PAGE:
On January 19, Governor Cuomo introduced an Executive Budget calling for a temporary $ 1.5 billion personal income tax increase targeting New York’s highest earners.
Left-wing Democratic supermajorities in the State Assembly and Senate responded with proposals for a staggering array of $ 7 billion in tax increases, primarily targeting high-income individuals.
The only question that remained was how far the once dominant and now politically damaged governor would go to reach an agreement.
Now we know the answer: quite a long way.
The budget for the fiscal year that began April 1 will reportedly include much broader income tax increases than those originally proposed by Cuomo.
The Governor agreed to increase the state’s existing personal income tax rate from 8.82 percent to 9.65 percent on income just over $ 1 million for individuals and $ 2 million for joint-filing couples; 10.3 percent on revenues of $ 5 million; and 10.9 percent on revenues of $ 25 million or more. New York City’s top earners will now pay the highest combined state and local income taxes in the country.
Cuomo also agreed to raise the state corporate tax rate of New York’s most profitable companies from 6.5 percent to 7.25 percent, partially undoing a rate cut that was a hallmark achievement of his first term.
While the corporate rate hike would reportedly expire after three years, the personal income tax increases would not expire until the end of 2027, which, given recent Albany precedents, equates to never.
By adjusting the very strict cap on state and local tax deductions (SALT) in the 2017 federal tax law, New York’s effective marginal tax rate was already at an all-time high.
Raising the state tax rate by as much as 24 percent, an average of more than $ 500,000 a year for New York City’s 1,786 households in the $ 10 million range, according to 2018 data, could provide a boost end for an unknown amount of high income.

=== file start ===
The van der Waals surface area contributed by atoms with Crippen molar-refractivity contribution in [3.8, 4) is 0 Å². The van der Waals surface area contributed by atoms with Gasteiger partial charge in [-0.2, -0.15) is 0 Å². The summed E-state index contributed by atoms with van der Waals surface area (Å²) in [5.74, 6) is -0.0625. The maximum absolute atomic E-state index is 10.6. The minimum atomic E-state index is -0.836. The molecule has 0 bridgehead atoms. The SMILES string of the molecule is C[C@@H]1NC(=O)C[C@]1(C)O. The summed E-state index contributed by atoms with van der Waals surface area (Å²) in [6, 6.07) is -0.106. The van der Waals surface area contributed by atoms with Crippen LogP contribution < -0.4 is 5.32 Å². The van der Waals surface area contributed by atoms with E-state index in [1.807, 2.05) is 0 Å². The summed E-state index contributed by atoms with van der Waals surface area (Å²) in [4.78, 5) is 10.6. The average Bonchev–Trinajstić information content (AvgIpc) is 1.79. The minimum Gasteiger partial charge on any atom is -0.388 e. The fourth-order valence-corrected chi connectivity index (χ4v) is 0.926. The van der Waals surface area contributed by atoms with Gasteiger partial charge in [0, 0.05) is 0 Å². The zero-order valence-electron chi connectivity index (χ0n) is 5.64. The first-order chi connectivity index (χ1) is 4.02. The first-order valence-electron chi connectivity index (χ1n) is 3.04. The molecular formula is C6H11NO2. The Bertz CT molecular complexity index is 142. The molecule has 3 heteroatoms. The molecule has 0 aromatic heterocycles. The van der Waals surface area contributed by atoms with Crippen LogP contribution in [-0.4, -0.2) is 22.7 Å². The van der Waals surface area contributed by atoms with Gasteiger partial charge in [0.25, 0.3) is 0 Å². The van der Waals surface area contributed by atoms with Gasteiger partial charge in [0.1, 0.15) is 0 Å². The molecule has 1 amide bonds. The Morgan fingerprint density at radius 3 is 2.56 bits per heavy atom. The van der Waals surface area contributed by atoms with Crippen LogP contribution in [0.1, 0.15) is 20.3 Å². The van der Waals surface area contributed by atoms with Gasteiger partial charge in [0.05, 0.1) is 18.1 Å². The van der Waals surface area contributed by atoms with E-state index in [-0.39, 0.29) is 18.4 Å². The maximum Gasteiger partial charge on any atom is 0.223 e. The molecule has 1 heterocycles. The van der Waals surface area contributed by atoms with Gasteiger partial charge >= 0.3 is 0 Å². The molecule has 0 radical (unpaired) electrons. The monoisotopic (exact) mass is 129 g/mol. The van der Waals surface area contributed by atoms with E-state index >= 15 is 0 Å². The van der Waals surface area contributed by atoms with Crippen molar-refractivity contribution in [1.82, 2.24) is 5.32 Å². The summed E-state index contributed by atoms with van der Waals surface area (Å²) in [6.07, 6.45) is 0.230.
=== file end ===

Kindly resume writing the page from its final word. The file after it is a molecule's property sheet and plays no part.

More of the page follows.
Most of them already own second (and third) homes in lower-tax jurisdictions. And they are all familiar with the legally watertight checklist of the steps required to change tax “domiciles” to a lower-tax state while maintaining a part-time residence in New York.
Not coincidentally, Cuomo and the Democratic governors of six other high-tax states, including New Jersey, released a joint letter last week imploring President Biden to reinstate the SALT break within the package of tax increases expected to fund the next $ 1 trillion from Biden. Family plan.
Biden’s press secretary responded that the SALT solution “will cost money,” but the administration would be “happy to hear his ideas.” Which could mean just one thing: raising federal income tax rates higher than Biden already plans, so New York’s top earners can lower their (increased) state tax bills while paying more to the feds. .
One way or another, it appears that the full extent of the economic damage caused by Albany’s upcoming state budget will largely be decided in Washington.
EJ McMahon is an adjunct fellow at the Manhattan Institute and a senior fellow at the Empire Center.